Rochester was one of my favorite times in my career. We won a lot of games and I was really enjoying my football. Playing with some really talented players and the growth I experienced was terrific. Cherish those times always.
13. What did it mean for you to sign a professional contract in America after years overseas?
It was a great feeling to sign and move back. My family and friends now got the chance to watch me play more often, it was awesome for everyone to become a bigger part of my career.
14. Once your time in Rochester came to an end, you moved clubs once again, this time to the Tampa Bay Rowdies. What were you thinking after signing with the Rowdies?
The rowdies are the type of club you have a hard time passing on. Incredible history and place. I was thrilled to sign and things started really well. Even though it didn’t finish the way I’d hoped, I still loved playing there and St. Pete is now my home.
15. You mentioned how much you love the Rowdies. What was your favorite experience from your time with them?
My favorite times were on the road. We had some really great away trips as a team that I enjoyed a lot. I also loved the Suncoast Invitational. We played two good teams in Philly and Montreal and it was a good feeling to score in both those games at Al Lang.
16/17 You’ve also played for Reno 1868 and the New York Cosmos. What was it like playing for these two clubs?...
In 2019, you played with Memphis 901 FC in their inaugural season. What was it like to be a part of such a historic season in club history?
The Cosmos are historic. Joe Barone and Carlos, as well as Rocco make that club special and I enjoyed the group there a lot. They had a lot of belief in me and it’s a shame I didn’t have a longer stint there, but moving to Memphis was a choice I felt I had to make. And it was a great experience. The city and the fans were unreal. I learned An expansion club can be really tricky. But they’ve done a great job so far and I hope the team on the field will live up to the support and the expectations of the fans there. One of my favorite stops. (I realize I’m saying how alot of these clubs were my favorite times, I’m lucky to have been a part of so many incredible ones).
18. Overall, how was your time with Memphis?
Memphis was terrific. I played with my close friends again in Todd Pratzner. And made some amazing new ones in the team like Lagos Kunga, Pierre da Silva, Marcus Epps, Jacob Hauser Ramsey, Abdi Mohammad and more. There were some great guys there. I couldn’t even name all of them here or I’d be writing most of the roster. Off the field as well we had a great time and I made some true friends there too. Oh and the food. Top drawer BBQ.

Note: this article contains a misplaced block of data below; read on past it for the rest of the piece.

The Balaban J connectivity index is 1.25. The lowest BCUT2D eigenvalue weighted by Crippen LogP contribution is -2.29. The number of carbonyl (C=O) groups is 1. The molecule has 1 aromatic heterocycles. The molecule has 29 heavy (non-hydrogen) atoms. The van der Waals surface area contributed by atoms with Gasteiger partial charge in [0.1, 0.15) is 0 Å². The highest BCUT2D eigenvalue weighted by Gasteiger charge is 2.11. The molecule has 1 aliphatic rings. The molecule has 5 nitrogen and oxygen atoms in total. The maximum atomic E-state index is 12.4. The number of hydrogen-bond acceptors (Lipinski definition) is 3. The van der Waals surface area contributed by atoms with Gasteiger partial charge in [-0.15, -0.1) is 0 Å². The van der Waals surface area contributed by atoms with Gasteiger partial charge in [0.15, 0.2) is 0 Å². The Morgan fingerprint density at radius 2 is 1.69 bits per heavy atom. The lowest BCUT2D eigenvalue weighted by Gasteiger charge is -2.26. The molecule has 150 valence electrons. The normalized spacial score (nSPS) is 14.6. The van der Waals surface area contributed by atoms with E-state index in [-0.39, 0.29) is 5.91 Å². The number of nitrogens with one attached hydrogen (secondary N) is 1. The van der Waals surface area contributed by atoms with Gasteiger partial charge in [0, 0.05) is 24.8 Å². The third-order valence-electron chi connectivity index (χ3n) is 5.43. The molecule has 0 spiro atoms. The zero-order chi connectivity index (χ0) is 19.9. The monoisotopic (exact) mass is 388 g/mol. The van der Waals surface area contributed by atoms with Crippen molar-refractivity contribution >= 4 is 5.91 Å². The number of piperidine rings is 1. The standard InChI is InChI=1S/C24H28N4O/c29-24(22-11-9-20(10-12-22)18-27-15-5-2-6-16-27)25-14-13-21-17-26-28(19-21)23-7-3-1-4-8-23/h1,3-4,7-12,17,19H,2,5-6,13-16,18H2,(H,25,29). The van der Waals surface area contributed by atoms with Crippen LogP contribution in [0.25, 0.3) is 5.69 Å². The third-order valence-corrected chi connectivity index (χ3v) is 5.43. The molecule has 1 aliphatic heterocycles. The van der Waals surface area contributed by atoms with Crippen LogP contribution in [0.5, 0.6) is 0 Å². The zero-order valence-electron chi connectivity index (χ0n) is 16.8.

19. After the season with Memphis 901 FC, you retired. Describe the process of making that decision and how you were feeling when you ultimately did.
I think you just know when it’s time. 8 years and so many stops on the way had begun to weigh on me. I knew I had other priorities in my life and wanted to pursue them. The game gave me so much and it was the right time and chance for me to step away. I miss it everyday, but I’m so lucky to have done what I did. I work as an agent now representing players with my mentor and friend PJ Savage. I’m also working in sales for a company called Edgerock, which has been an awesome new experience that I’m enjoying a lot.
20. What’s your biggest advice for youngsters working to become pro?
Biggest advice is tough. So many lessons and experiences I’ve had that I try to share with young players. Believe in yourself. People will always tell you that you can’t make it, block them out, what do they know? And if you truly want it, put in the time. There’s a million players around the world who you’re competing with, every chance you have to improve yourself or train, take it. And lastly I’d say never stop learning, the moment you feel like you know it all, is when you’ll stop getting better and everyone else will pass you by!
21. Any last words for the readers?
I’ve really loved this interview and Chris is a super talented journalist. Can’t wait to see where life takes him. I want to thank everyone that’s supported me in my career and life. My family and my friends. You can make it on your own, but you’ll never enjoy it as much as when you’ve got your loved ones along for the ride. So thanks for that.
Message from the author, Chris Dailey: I just want to give a huge thank you to Jochen for the amazing interview. A top lad that has a lot in store for him in the future! Best of luck with what's next! Stay safe! Thanks again, Chris!
A huge sports fan who loves to learn about all sports, from every corner of the world!